Not So Sweet: The Dangers of Xylitol in Pets

Xylitol in pets can be a pet emergency

When you toss a special morsel to your four-legged, it’s important to be sure that your treat of choice is a safe one. Beverly Hills Veterinary Associates knows that it can be challenging to keep track of what you can and can’t feed your pet. Some things, like chocolate, are an obvious pass, while others can be a bit more tricky.

Keep reading to learn all about the dangers of Xylitol in pets and where you might find it in your pantry and beyond.

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Fall Pet Foreign Objects: Avoiding an Awful Autumn

The changing of the leaves, the cooler weather, and the familiar smell of a bonfire are  welcome signs of the season for many. For pets this also means more time enjoying the outdoors due to the wonderful temperatures.

When your pet heads outside this autumn, Beverly Hills Veterinary Associates wants to be sure that you are cognizant of potential hazards that may be lurking in the gorgeousness that is Michigan. Fall pet foreign objects are a real danger for curious critters, but by knowing what you need to avoid you can ensure an awesome autumn.

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Talking Turkey: Thanksgiving Dinner and Pets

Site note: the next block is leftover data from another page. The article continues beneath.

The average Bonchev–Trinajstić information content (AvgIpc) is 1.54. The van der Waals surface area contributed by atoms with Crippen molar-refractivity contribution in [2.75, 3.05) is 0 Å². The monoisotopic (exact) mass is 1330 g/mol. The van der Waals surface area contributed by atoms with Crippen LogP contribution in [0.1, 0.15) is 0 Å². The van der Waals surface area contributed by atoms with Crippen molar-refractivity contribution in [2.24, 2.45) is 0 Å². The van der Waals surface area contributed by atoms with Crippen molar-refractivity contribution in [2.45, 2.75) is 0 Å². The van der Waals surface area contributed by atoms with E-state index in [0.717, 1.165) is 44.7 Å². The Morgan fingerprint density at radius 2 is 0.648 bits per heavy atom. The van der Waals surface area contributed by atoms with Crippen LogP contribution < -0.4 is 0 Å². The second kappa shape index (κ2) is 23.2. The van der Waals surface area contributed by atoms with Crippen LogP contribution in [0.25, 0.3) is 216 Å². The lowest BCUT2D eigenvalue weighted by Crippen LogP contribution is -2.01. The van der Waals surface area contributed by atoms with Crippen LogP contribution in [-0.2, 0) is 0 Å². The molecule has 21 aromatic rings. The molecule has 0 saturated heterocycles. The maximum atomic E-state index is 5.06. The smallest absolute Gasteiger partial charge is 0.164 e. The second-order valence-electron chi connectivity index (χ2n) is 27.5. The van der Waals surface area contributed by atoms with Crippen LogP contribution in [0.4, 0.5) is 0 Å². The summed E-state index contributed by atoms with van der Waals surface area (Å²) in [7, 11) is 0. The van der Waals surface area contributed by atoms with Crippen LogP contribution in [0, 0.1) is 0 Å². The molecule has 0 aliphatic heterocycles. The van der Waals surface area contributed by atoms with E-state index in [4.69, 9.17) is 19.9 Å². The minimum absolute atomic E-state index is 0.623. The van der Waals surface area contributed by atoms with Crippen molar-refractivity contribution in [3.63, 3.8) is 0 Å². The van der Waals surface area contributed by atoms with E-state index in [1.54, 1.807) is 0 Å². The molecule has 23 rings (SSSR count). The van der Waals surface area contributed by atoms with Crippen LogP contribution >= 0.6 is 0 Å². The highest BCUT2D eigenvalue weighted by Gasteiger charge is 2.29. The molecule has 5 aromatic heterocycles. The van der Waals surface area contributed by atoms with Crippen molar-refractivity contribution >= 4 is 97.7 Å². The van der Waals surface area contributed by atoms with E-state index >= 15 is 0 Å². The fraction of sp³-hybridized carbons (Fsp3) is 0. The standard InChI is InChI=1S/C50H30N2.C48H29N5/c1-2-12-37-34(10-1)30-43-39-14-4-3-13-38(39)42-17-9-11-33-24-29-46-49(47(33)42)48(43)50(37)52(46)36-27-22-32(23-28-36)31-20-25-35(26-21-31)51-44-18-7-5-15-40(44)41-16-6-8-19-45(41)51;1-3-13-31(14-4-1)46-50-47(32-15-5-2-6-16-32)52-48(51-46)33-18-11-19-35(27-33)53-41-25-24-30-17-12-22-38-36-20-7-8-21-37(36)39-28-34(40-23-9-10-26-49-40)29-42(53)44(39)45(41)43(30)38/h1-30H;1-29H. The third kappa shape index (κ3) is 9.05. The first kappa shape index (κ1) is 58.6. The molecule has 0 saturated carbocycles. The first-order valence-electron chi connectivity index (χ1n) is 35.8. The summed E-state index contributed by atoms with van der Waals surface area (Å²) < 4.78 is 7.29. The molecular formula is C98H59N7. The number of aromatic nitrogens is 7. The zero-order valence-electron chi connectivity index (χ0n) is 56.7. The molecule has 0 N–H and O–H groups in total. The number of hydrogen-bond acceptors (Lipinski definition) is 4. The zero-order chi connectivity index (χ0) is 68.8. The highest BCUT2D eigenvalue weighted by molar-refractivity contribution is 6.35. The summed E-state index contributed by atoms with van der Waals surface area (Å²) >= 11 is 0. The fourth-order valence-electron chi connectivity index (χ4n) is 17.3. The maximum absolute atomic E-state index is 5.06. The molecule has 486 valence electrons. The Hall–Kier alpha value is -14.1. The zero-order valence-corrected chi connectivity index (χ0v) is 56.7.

Be careful when mixing Thanksgiving dinner and pets, as it could lead to pet pancreatitis

Thanksgiving is the holiday of gratitude and spending time pondering the things we are blessed with in our lives. Among the top of our list of things to be grateful for: our pets, of course!

With 70% of pet owners considering their pets to be family, we’re sure you’re including your pets in the holiday festivities. But should this include sharing in the holiday meal?

Feeding pets from your plate is more of a problem than you might think. In addition to adding more fat and calories than they need, fatty foods and an abrupt change in diet can cause any number of issues for our pets – including GI upset, foreign body obstruction, and a painful and potentially fatal condition called pancreatitis.

Here, Beverly HIlls Veterinary Associates explores what’s safe and what’s not safe about Thanksgiving dinner and pets.

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